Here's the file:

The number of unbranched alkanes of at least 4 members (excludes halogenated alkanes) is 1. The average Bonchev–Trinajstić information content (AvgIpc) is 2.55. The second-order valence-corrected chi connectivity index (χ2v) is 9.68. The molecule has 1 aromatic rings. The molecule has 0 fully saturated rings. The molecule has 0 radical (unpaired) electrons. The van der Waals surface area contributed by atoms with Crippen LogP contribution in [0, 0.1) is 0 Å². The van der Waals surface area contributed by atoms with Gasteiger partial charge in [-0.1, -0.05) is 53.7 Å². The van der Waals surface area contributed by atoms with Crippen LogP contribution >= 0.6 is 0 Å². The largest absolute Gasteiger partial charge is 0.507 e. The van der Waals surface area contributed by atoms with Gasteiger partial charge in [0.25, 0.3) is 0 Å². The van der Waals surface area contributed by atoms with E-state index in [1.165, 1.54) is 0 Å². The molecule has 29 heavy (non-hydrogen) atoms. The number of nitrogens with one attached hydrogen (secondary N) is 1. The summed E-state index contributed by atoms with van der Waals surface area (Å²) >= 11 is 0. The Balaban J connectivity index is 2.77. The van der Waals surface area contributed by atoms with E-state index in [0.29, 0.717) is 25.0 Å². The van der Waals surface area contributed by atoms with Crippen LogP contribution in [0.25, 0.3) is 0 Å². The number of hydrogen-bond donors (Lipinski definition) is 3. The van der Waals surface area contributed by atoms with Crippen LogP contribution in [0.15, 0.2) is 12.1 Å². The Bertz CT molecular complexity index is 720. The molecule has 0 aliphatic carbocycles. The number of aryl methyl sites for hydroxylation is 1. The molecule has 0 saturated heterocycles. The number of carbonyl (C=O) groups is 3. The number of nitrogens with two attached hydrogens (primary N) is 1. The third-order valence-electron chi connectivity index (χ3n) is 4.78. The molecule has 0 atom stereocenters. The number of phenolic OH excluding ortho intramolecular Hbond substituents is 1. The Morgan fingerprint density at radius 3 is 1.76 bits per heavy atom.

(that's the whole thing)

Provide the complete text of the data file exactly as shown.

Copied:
The number of unbranched alkanes of at least 4 members (excludes halogenated alkanes) is 1. The average Bonchev–Trinajstić information content (AvgIpc) is 2.55. The second-order valence-corrected chi connectivity index (χ2v) is 9.68. The molecule has 1 aromatic rings. The molecule has 0 fully saturated rings. The molecule has 0 radical (unpaired) electrons. The van der Waals surface area contributed by atoms with Crippen LogP contribution in [0, 0.1) is 0 Å². The van der Waals surface area contributed by atoms with Gasteiger partial charge in [-0.1, -0.05) is 53.7 Å². The van der Waals surface area contributed by atoms with Crippen LogP contribution >= 0.6 is 0 Å². The largest absolute Gasteiger partial charge is 0.507 e. The van der Waals surface area contributed by atoms with Gasteiger partial charge in [0.25, 0.3) is 0 Å². The van der Waals surface area contributed by atoms with E-state index in [1.165, 1.54) is 0 Å². The molecule has 29 heavy (non-hydrogen) atoms. The number of nitrogens with one attached hydrogen (secondary N) is 1. The summed E-state index contributed by atoms with van der Waals surface area (Å²) >= 11 is 0. The Balaban J connectivity index is 2.77. The van der Waals surface area contributed by atoms with E-state index in [0.29, 0.717) is 25.0 Å². The van der Waals surface area contributed by atoms with Crippen LogP contribution in [0.25, 0.3) is 0 Å². The number of hydrogen-bond donors (Lipinski definition) is 3. The van der Waals surface area contributed by atoms with Crippen LogP contribution in [0.15, 0.2) is 12.1 Å². The Bertz CT molecular complexity index is 720. The molecule has 0 aliphatic carbocycles. The number of aryl methyl sites for hydroxylation is 1. The molecule has 0 saturated heterocycles. The number of carbonyl (C=O) groups is 3. The number of nitrogens with two attached hydrogens (primary N) is 1. The third-order valence-electron chi connectivity index (χ3n) is 4.78. The molecule has 0 atom stereocenters. The number of phenolic OH excluding ortho intramolecular Hbond substituents is 1. The Morgan fingerprint density at radius 3 is 1.76 bits per heavy atom.